Patriots

Patriots

There’s a persistent belief that, before Tom Brady hits free agency, Robert Kraft will swoop in and make sure Brady stays right where’s he’s been for 20 seasons.

That’s not going to happen.

The Patriots, as we first reported Super Bowl Sunday are willing to “extend” themselves to get a deal done. And if the gap between Brady and the team is narrow, then Kraft will actively encourage both Brady and Bill Belichick to bridge that gap.

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But we confirmed this week what we were told a month ago: that if it’s a chasm – and real negotiations have yet to begin – Kraft will not intercede despite his long-stated preference that Brady retires a Patriot.

Kraft opened the door for Brady to decide his future when he agreed the Patriots wouldn’t use the franchise tag on Brady in 2020. The owner is similarly committed to letting Belichick decide the football future of the team.

Kraft knows the fastest route to franchise dysfunction would be forcing the quarterback on Belichick for sentimental reasons.

The Patriots are what they are in large part because of Brady. His play. His leadership. His willingness not to be what the Patriots used to refer to as “a pig at the trough” when it came to negotiating contracts.

But the team-building, economic and cultural values Belichick laid down two decades ago are the real foundation of their success.

Belichick has shown time and again a willingness to make painful personnel decisions other franchises might not have the stomach for. Moving on from Brady is in a different universe than trading Logan Mankins or cutting Lawyer Milloy. He’s objectively the most successful player in NFL history.

 

Belichick won’t open a vein and bleed sadness publicly but it’s no doubt painful for him as well to envision Brady in a different uniform. But it is what it is.

If you’re paying close attention, you can already see the evidence of Kraft refusing to bigfoot Belichick on this.  

When training camp opened last August and Brady was asked whether he’d earned an extension, he answered, “Have I earned one? I don't know, that's up for talk show debate. What do you guys think? Should we take a poll?  Talk to Mr. Kraft, come on." 

There’s no debate Brady thought he’d earned one. Since signing a very modest two-year, $41 million extension in 2016, the team had been to three consecutive Super Bowls, winning two. Brady threw for 505 yards in the one they lost.

Brady’s appeal fell on deaf ears. There would be no extension for 2019 and beyond. Just a modest pay raise. That outcome so rankled the Brady camp that the request was made to have the franchise tag option removed. Done.  

And here we are.

The fact is, Kraft had thought he drew up the contract to take Brady into retirement back in 2013. The modest five-year, $57M agreement drawn up on a flight from Boston to Los Angeles took Brady through his 40-year-old season in 2017. It allowed the team plenty of maneuverability to sign other players.

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Speaking to Peter King about the deal, Kraft said he “[Wanted] to do something elegant that would work for everybody. I had been talking to him off and on for maybe 18 months, about how I wanted him to finish his career here, and about how we both have to be smart about it. I just really want him to end his career a Patriot.”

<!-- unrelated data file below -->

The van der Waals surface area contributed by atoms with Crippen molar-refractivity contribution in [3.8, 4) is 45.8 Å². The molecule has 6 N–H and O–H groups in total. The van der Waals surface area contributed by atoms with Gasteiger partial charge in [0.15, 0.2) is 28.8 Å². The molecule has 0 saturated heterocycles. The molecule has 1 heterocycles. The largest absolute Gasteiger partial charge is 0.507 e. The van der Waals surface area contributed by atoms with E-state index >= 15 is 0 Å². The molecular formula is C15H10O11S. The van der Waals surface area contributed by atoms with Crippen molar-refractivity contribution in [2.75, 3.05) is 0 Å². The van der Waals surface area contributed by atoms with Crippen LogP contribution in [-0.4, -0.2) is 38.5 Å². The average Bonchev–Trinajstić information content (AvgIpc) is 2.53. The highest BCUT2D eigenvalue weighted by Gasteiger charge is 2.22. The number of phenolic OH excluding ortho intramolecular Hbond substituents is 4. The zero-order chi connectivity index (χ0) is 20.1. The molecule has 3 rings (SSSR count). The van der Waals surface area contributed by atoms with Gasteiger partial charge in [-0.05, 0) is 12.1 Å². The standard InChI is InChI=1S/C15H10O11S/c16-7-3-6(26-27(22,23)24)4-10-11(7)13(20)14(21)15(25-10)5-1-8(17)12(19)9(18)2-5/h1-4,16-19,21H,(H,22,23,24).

So why – despite the fact Brady was desirous of a longer and more true-to-market deal than the one he signed in 2016 and never got one – is there a perception Kraft will intervene to ensure the soon-to-be-43-year-old Brady remains a Patriot?

Because people mistakenly believe that Kraft intervened before.

The most explosive part of Seth Wickersham’s 2018 story for ESPN detailing turmoil in Foxboro was the allegation that Kraft forced Belichick to trade Jimmy Garoppolo to the 49ers. 

Kraft vehemently pushed back on that part of Wickersham’s story within 24 hours, saying, it was “fiction” that he gave Belichick a mandate or even met with the coach about it.

 

When I recently asked Kraft about people expecting him to step in now because of the belief he did in 2017, Kraft said of that report, “It’s a lie.”

While much of Wickersham’s story was spot-on about the tension present at that time, the mandate and other details in the story – such as Garoppolo being offered a four-year extension by New England that would have paid him around $17M annually – are suspect.

Despite that and Kraft’s pushback, fans and media don’t buy it. Which is an irritation for Kraft because it plays into a trope that Kraft is a meddlesome owner. The “cook the dinner, shop for the groceries” barb launched at Kraft by Bill Parcells 23 years ago hit its mark and left a permanent mark.

In Pete Carroll’s three-year run with the team starting in 1997, the owner was consistently lampooned in the local media as being overly involved. When Belichick took over in 2000, Kraft took a giant step back and let Belichick do his work which included lopping off valued veterans like Ben Coates, Bruce Armstrong, Drew Bledsoe and Milloy in quick succession. All for the good.

Despite those moves and dozens like them in the 20 years since, the belief that a sentimental Robert Kraft is going to intercede now and overrule Belichick’s wishes won’t go away.

He won’t. There’s no debating how Kraft would like to see this impasse resolved. But this is for Tom and Bill to work out.